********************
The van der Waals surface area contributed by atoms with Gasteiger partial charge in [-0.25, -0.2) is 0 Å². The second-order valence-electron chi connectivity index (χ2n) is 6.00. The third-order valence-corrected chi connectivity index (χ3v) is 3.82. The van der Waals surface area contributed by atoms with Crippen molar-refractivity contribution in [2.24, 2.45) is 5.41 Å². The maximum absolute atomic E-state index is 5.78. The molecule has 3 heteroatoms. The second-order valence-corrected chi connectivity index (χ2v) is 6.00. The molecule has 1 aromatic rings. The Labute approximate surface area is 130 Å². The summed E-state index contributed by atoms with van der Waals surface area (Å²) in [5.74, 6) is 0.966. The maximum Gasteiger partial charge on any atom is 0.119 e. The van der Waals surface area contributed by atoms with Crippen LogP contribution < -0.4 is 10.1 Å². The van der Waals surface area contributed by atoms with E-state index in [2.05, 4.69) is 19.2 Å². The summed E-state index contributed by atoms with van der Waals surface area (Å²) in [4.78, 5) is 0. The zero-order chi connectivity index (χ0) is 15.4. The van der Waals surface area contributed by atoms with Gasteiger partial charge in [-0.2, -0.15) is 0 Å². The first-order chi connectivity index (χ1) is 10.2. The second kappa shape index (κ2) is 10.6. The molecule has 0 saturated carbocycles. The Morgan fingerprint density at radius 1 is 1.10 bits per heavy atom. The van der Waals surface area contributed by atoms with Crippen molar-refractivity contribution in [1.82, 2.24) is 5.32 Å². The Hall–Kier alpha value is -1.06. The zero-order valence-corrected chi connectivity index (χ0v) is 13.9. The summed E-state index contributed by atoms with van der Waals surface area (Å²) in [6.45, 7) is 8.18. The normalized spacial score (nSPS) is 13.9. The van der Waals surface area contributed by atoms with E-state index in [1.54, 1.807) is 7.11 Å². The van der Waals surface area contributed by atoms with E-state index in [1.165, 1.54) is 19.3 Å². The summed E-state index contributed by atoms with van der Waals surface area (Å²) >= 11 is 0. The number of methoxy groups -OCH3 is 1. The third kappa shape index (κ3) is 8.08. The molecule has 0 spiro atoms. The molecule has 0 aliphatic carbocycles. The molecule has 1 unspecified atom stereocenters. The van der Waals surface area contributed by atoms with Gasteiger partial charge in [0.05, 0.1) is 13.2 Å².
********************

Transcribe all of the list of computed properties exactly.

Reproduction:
The van der Waals surface area contributed by atoms with Gasteiger partial charge in [-0.25, -0.2) is 0 Å². The second-order valence-electron chi connectivity index (χ2n) is 6.00. The third-order valence-corrected chi connectivity index (χ3v) is 3.82. The van der Waals surface area contributed by atoms with Crippen molar-refractivity contribution in [2.24, 2.45) is 5.41 Å². The maximum absolute atomic E-state index is 5.78. The molecule has 3 heteroatoms. The second-order valence-corrected chi connectivity index (χ2v) is 6.00. The molecule has 1 aromatic rings. The Labute approximate surface area is 130 Å². The summed E-state index contributed by atoms with van der Waals surface area (Å²) in [5.74, 6) is 0.966. The maximum Gasteiger partial charge on any atom is 0.119 e. The van der Waals surface area contributed by atoms with Crippen LogP contribution < -0.4 is 10.1 Å². The van der Waals surface area contributed by atoms with E-state index in [2.05, 4.69) is 19.2 Å². The summed E-state index contributed by atoms with van der Waals surface area (Å²) in [4.78, 5) is 0. The zero-order chi connectivity index (χ0) is 15.4. The van der Waals surface area contributed by atoms with Gasteiger partial charge in [-0.2, -0.15) is 0 Å². The first-order chi connectivity index (χ1) is 10.2. The second kappa shape index (κ2) is 10.6. The molecule has 0 saturated carbocycles. The Morgan fingerprint density at radius 1 is 1.10 bits per heavy atom. The van der Waals surface area contributed by atoms with Crippen molar-refractivity contribution in [1.82, 2.24) is 5.32 Å². The Hall–Kier alpha value is -1.06. The zero-order valence-corrected chi connectivity index (χ0v) is 13.9. The summed E-state index contributed by atoms with van der Waals surface area (Å²) in [6.45, 7) is 8.18. The normalized spacial score (nSPS) is 13.9. The van der Waals surface area contributed by atoms with E-state index in [1.54, 1.807) is 7.11 Å². The van der Waals surface area contributed by atoms with E-state index in [1.165, 1.54) is 19.3 Å². The summed E-state index contributed by atoms with van der Waals surface area (Å²) >= 11 is 0. The number of methoxy groups -OCH3 is 1. The third kappa shape index (κ3) is 8.08. The molecule has 0 spiro atoms. The molecule has 0 aliphatic carbocycles. The molecule has 1 unspecified atom stereocenters. The van der Waals surface area contributed by atoms with Gasteiger partial charge in [0.05, 0.1) is 13.2 Å².